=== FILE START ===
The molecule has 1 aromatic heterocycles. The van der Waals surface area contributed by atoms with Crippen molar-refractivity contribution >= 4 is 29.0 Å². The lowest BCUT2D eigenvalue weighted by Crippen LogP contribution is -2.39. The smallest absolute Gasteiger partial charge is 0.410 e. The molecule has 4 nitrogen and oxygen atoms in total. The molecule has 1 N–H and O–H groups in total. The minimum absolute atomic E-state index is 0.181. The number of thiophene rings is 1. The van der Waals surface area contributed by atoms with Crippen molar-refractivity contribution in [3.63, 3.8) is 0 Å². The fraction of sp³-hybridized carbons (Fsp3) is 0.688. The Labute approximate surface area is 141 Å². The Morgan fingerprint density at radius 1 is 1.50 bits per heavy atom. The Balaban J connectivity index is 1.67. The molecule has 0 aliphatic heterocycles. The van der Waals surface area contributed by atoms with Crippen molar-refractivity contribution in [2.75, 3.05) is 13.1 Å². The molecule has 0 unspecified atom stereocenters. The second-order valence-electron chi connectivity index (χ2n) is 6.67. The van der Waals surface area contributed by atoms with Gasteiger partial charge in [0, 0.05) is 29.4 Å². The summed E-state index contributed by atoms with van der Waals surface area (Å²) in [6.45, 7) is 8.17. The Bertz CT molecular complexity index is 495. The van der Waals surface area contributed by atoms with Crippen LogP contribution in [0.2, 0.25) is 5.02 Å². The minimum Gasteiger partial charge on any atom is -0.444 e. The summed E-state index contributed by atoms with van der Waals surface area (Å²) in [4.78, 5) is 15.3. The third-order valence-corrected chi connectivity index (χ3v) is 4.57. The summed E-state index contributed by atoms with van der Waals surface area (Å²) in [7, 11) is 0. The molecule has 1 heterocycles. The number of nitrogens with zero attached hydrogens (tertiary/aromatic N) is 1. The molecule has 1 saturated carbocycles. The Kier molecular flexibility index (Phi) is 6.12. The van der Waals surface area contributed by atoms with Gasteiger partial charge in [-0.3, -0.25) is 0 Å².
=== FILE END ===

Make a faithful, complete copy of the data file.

The molecule has 1 aromatic heterocycles. The van der Waals surface area contributed by atoms with Crippen molar-refractivity contribution >= 4 is 29.0 Å². The lowest BCUT2D eigenvalue weighted by Crippen LogP contribution is -2.39. The smallest absolute Gasteiger partial charge is 0.410 e. The molecule has 4 nitrogen and oxygen atoms in total. The molecule has 1 N–H and O–H groups in total. The minimum absolute atomic E-state index is 0.181. The number of thiophene rings is 1. The van der Waals surface area contributed by atoms with Crippen molar-refractivity contribution in [3.63, 3.8) is 0 Å². The fraction of sp³-hybridized carbons (Fsp3) is 0.688. The Labute approximate surface area is 141 Å². The Morgan fingerprint density at radius 1 is 1.50 bits per heavy atom. The Balaban J connectivity index is 1.67. The molecule has 0 aliphatic heterocycles. The van der Waals surface area contributed by atoms with Crippen molar-refractivity contribution in [2.75, 3.05) is 13.1 Å². The molecule has 0 unspecified atom stereocenters. The second-order valence-electron chi connectivity index (χ2n) is 6.67. The van der Waals surface area contributed by atoms with Gasteiger partial charge in [0, 0.05) is 29.4 Å². The summed E-state index contributed by atoms with van der Waals surface area (Å²) in [6.45, 7) is 8.17. The Bertz CT molecular complexity index is 495. The van der Waals surface area contributed by atoms with Crippen LogP contribution in [0.2, 0.25) is 5.02 Å². The minimum Gasteiger partial charge on any atom is -0.444 e. The summed E-state index contributed by atoms with van der Waals surface area (Å²) in [4.78, 5) is 15.3. The third-order valence-corrected chi connectivity index (χ3v) is 4.57. The summed E-state index contributed by atoms with van der Waals surface area (Å²) in [7, 11) is 0. The molecule has 1 heterocycles. The number of nitrogens with zero attached hydrogens (tertiary/aromatic N) is 1. The molecule has 1 saturated carbocycles. The Kier molecular flexibility index (Phi) is 6.12. The van der Waals surface area contributed by atoms with Gasteiger partial charge in [-0.3, -0.25) is 0 Å².